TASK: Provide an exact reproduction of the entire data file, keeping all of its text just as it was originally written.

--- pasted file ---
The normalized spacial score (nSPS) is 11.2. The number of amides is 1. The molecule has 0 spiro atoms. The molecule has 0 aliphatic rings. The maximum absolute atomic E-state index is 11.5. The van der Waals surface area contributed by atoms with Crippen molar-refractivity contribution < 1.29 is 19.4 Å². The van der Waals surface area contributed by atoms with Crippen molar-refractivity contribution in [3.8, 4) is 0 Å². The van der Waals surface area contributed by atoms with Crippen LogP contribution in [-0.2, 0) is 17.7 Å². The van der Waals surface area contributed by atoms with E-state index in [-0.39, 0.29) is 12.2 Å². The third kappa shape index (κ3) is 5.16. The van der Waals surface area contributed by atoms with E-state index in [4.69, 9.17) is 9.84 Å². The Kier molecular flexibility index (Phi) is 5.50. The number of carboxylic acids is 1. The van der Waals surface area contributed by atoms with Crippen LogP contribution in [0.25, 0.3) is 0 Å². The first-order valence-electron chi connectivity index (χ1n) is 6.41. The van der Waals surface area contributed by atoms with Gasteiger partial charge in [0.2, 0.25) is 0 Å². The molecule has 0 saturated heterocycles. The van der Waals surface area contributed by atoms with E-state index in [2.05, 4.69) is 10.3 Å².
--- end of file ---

The normalized spacial score (nSPS) is 11.2. The number of amides is 1. The molecule has 0 spiro atoms. The molecule has 0 aliphatic rings. The maximum absolute atomic E-state index is 11.5. The van der Waals surface area contributed by atoms with Crippen molar-refractivity contribution < 1.29 is 19.4 Å². The van der Waals surface area contributed by atoms with Crippen molar-refractivity contribution in [3.8, 4) is 0 Å². The van der Waals surface area contributed by atoms with Crippen LogP contribution in [-0.2, 0) is 17.7 Å². The van der Waals surface area contributed by atoms with E-state index in [-0.39, 0.29) is 12.2 Å². The third kappa shape index (κ3) is 5.16. The van der Waals surface area contributed by atoms with E-state index in [4.69, 9.17) is 9.84 Å². The Kier molecular flexibility index (Phi) is 5.50. The number of carboxylic acids is 1. The van der Waals surface area contributed by atoms with Crippen LogP contribution in [0.25, 0.3) is 0 Å². The first-order valence-electron chi connectivity index (χ1n) is 6.41. The van der Waals surface area contributed by atoms with Gasteiger partial charge in [0.2, 0.25) is 0 Å². The molecule has 0 saturated heterocycles. The van der Waals surface area contributed by atoms with E-state index in [2.05, 4.69) is 10.3 Å².